Sensor technology enables companies to create and collect information from physical environments. Look at UPS: The company’s in-vehicle sensors have tracked movements of its trucks so precisely that the company determined that making left turns slows deliveries and increases fuel costs. By redesigning routes to minimize left-hand turns, it has saved 9 million gallons of gas per year and improved customer service by predicting more accurate delivery times.
The process of quantification has evolved quickest when it comes to consumer behavior, where opportunities for data collection have never been richer. For instance, there are social media applications where consumers provide their own data, like the online reviews found at Yelp. Another example is in the area of personal fitness, where applications, such as Nike+ FuelBand and Fitbit, collect data on everything from consumers’ calorie burning to their sleep patterns and diet.
Other data sources for analysis include unstructured data, such as email and tweets, as well as audio files from call center conversations. And companies should not neglect the data collected by others with which they work. Service providers, social networks and even software providers running packages in businesses’ data centers may all be useful sources of information.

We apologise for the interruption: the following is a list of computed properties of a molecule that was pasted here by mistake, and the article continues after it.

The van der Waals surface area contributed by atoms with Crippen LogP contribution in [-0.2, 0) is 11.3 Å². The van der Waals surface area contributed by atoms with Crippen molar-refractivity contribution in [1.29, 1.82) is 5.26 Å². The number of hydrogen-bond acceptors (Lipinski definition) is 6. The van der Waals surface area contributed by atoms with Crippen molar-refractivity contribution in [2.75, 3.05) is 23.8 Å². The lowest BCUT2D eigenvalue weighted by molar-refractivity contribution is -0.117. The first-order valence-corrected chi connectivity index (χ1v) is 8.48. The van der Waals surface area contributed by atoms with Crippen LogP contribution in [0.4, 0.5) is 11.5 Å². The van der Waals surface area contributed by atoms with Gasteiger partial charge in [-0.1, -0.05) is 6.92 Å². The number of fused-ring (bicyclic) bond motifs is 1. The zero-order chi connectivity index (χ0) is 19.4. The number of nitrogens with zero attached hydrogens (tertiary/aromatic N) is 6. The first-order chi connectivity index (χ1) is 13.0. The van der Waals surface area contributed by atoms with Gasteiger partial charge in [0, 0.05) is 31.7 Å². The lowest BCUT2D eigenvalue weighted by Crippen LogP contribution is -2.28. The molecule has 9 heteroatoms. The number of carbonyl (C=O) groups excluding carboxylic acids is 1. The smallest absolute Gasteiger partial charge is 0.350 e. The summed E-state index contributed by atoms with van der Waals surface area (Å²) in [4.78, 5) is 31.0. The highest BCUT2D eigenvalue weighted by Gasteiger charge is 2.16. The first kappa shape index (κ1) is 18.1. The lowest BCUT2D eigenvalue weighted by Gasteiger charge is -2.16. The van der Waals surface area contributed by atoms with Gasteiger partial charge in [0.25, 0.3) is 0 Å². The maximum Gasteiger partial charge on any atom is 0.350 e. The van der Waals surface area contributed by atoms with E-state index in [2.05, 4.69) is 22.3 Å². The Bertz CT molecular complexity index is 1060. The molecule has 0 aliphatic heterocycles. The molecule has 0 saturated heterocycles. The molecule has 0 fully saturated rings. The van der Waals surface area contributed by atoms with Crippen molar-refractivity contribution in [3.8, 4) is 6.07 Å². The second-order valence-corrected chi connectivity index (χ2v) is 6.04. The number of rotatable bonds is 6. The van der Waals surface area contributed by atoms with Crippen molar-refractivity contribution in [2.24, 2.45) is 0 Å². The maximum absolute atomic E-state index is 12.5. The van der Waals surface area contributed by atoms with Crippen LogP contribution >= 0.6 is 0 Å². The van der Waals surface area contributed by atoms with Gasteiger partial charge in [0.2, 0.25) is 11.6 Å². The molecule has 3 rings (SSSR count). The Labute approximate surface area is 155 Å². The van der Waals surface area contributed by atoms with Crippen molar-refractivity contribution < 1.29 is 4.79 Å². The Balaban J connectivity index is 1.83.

But only those companies that know what kind of questions they want answered can judge which of these data sources will truly help them. So the supply chain continues; having identified where the right data will come from, the next step is to organize and manipulate it for analysis.
Companies that expressly design the supply chain with specific analytics in mind will find it more straightforward to bring the data together to answer those questions because there are far fewer information gaps to contend with. The ideal is a virtuous feedback loop in which companies collect, analyze and respond to data in an increasingly agile manner; the questions are revisited and revised on a regular basis as business conditions change and the company’s strategy evolves.